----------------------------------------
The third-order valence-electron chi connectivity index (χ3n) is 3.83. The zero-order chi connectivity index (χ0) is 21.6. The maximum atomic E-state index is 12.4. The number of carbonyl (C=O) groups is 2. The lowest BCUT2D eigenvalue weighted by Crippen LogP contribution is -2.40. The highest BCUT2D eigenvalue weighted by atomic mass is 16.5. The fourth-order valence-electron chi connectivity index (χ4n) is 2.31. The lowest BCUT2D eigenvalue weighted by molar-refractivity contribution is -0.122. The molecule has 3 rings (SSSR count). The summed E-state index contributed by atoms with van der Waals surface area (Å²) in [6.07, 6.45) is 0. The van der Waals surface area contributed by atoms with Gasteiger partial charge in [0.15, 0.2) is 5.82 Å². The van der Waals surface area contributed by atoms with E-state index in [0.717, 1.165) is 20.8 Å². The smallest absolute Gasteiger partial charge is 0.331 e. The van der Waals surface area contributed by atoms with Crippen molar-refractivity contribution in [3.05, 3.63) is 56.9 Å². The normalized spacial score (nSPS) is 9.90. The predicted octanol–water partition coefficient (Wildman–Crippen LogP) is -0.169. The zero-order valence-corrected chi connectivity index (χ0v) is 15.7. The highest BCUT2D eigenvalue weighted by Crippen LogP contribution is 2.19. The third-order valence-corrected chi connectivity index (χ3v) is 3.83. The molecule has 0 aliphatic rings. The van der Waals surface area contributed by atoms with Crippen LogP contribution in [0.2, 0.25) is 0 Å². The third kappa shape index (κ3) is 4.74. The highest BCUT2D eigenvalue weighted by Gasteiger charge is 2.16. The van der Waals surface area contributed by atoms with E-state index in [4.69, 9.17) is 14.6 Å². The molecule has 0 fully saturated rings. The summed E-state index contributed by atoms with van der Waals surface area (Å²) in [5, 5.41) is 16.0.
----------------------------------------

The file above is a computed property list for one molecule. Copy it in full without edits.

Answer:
The third-order valence-electron chi connectivity index (χ3n) is 3.83. The zero-order chi connectivity index (χ0) is 21.6. The maximum atomic E-state index is 12.4. The number of carbonyl (C=O) groups is 2. The lowest BCUT2D eigenvalue weighted by Crippen LogP contribution is -2.40. The highest BCUT2D eigenvalue weighted by atomic mass is 16.5. The fourth-order valence-electron chi connectivity index (χ4n) is 2.31. The lowest BCUT2D eigenvalue weighted by molar-refractivity contribution is -0.122. The molecule has 3 rings (SSSR count). The summed E-state index contributed by atoms with van der Waals surface area (Å²) in [6.07, 6.45) is 0. The van der Waals surface area contributed by atoms with Gasteiger partial charge in [0.15, 0.2) is 5.82 Å². The van der Waals surface area contributed by atoms with E-state index in [0.717, 1.165) is 20.8 Å². The smallest absolute Gasteiger partial charge is 0.331 e. The van der Waals surface area contributed by atoms with Crippen molar-refractivity contribution in [3.05, 3.63) is 56.9 Å². The normalized spacial score (nSPS) is 9.90. The predicted octanol–water partition coefficient (Wildman–Crippen LogP) is -0.169. The zero-order valence-corrected chi connectivity index (χ0v) is 15.7. The highest BCUT2D eigenvalue weighted by Crippen LogP contribution is 2.19. The third-order valence-corrected chi connectivity index (χ3v) is 3.83. The molecule has 0 aliphatic rings. The van der Waals surface area contributed by atoms with Crippen LogP contribution in [0.2, 0.25) is 0 Å². The third kappa shape index (κ3) is 4.74. The highest BCUT2D eigenvalue weighted by Gasteiger charge is 2.16. The van der Waals surface area contributed by atoms with E-state index in [4.69, 9.17) is 14.6 Å². The molecule has 0 fully saturated rings. The summed E-state index contributed by atoms with van der Waals surface area (Å²) in [5, 5.41) is 16.0.